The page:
Israel spied on US-Iran talks in effort to block deal

By Patrick Martin
25 March 2015

In a lengthy article published Tuesday, the Wall Street Journal reports that Israeli intelligence services spied on the Iran nuclear talks and leaked details to congressional Republicans and Democrats in an effort to block a prospective deal.

Unnamed top White House officials served as the principal source for the article, providing descriptions of the reaction within the highest levels of the Obama administration and the US intelligence apparatus to the Israeli operation. In effect, the Journal article is a further blow struck in the mounting conflict between the Obama administration and the Netanyahu government in Israel.

According to the newspaper’s account, US officials consider Israeli spying on all the parties in the Iran nuclear talks—Iran itself, the US, Britain, France, Germany, China and Russia—to be a matter of routine. US intelligence services were engaged in their own spying on Israel and intercepted messages among Israeli officials that showed inside knowledge of the talks that went beyond what the US had shared in briefings of the Israeli government.

What fueled the conflict was the Netanyahu government’s decision to share secret details of the talks with American congressmen, in an effort to foment political opposition to the impending nuclear deal with Iran. According to the Journal: “The espionage didn’t upset the White House as much as Israel’s sharing of inside information with US lawmakers and others to drain support from a high-stakes deal intended to limit Iran’s nuclear program, current and former officials said.”

Israeli Ambassador Ron Dermer, a former Republican congressional aide before becoming an Israeli citizen, began briefing both Democratic and Republican congressmen in late January, supplying secret details such as the number of centrifuges that Iran would be permitted to operate, and what types of advanced equipment it could deploy. He allegedly exaggerated the sanctions relief Iran would receive by as much as a factor of ten, the Journal report said.

A “senior US official briefed on the matter” told the Journal, “It is one thing for the US and Israel to spy on each other. It is another thing for Israel to steal US secrets and play them back to US legislators to undermine US diplomacy.”

The report is a demonstration of the mounting tensions between the Obama administration and the Netanyahu government in Israel, and of the sharp divisions within the US ruling elite, in both cases driven by the prospect of a change in US policy towards Iran.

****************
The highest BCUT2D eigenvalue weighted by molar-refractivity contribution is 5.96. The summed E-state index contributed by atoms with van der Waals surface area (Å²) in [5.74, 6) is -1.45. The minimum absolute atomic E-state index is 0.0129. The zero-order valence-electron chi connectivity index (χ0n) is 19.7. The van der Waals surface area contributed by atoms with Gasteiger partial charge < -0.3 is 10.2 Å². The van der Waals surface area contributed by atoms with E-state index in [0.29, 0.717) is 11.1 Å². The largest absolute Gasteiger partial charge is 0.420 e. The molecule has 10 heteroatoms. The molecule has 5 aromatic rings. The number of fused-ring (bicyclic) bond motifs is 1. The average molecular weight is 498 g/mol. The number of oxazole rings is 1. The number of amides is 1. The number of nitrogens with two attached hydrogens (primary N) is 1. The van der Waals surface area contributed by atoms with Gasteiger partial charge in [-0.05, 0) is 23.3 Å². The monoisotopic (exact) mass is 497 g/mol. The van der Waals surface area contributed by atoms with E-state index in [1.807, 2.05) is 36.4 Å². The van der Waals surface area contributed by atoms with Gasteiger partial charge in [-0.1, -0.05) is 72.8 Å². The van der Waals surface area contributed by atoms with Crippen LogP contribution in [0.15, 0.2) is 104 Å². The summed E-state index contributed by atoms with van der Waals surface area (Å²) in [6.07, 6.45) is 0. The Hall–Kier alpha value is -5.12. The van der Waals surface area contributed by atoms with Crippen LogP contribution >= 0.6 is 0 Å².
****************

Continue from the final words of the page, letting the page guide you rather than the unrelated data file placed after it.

The Obama administration began a secret initiative towards Iran in 2012, with talks held in Oman between State Department officials and senior Iranian officials. The talks intensified after the 2013 election of Hassan Rouhani as president.

Rouhani, a former negotiator in a previous round of arms talks with the imperialist powers, was authorized by Ayatollah Khameini to seek an agreement that would lift the crushing financial and economic sanctions imposed on Iran. These talks have been extended several times and will resume later this week in Switzerland, with a deadline of March 31 for reaching at least a framework agreement.

Netanyahu’s trip to Washington and his March 3 address to a joint session of Congress were an attempt to whip up opposition among both Democrats and Republicans in Congress to a nuclear agreement with Iran. House Speaker John Boehner invited Netanyahu to give the address without notifying the White House, and Obama and other top officials refused to meet with the Israeli leader during his visit.

Israeli officials denounced the Journal report but effectively confirmed it. Defense minister Moshe Yaalon declared that the state of Israel did not spy on the United States or its NATO allies, and had not done so since the arrest of Jonathan Pollard, an Israeli spy in the Pentagon, nearly 30 years ago.

However, foreign minister Avigdor Lieberman said the information could be obtained by spying on Iran or other participants in the nuclear talks. “All the information we gathered was from another entity, not the US,” he maintained.

The White House made little secret of its hope that Netanyahu would be defeated in the March 17 election, and Obama and other top officials denounced Netanyahu’s pre-election statements that he opposed any two-state agreement with the Palestinians, as well as his warning against high turnout among Israeli Arab voters.

In remarks to the liberal Zionist lobby J Street, White House chief of staff Denis McDonough deplored Netanyahu’s remarks and said that they could not simply be unsaid, as the Israeli leader attempted to do in the days following his reelection.

Divisions within the US ruling elite over the new Iran policy, which is aimed at reshaping the Middle East and freeing US military forces for operations against Russia, China and other potential antagonists, have reached the point of undermining the constitutional separation of powers between the executive and legislative branch.

In their attempt to derail any treaty with Iran, congressional Republicans have sought to act as a parallel government with their own foreign policy, inviting Netanyahu to address the joint session of Congress, while 47 Republican senators sent an open letter to Ayatollah Khamenei, in an effort to blow up the talks with Obama.

 

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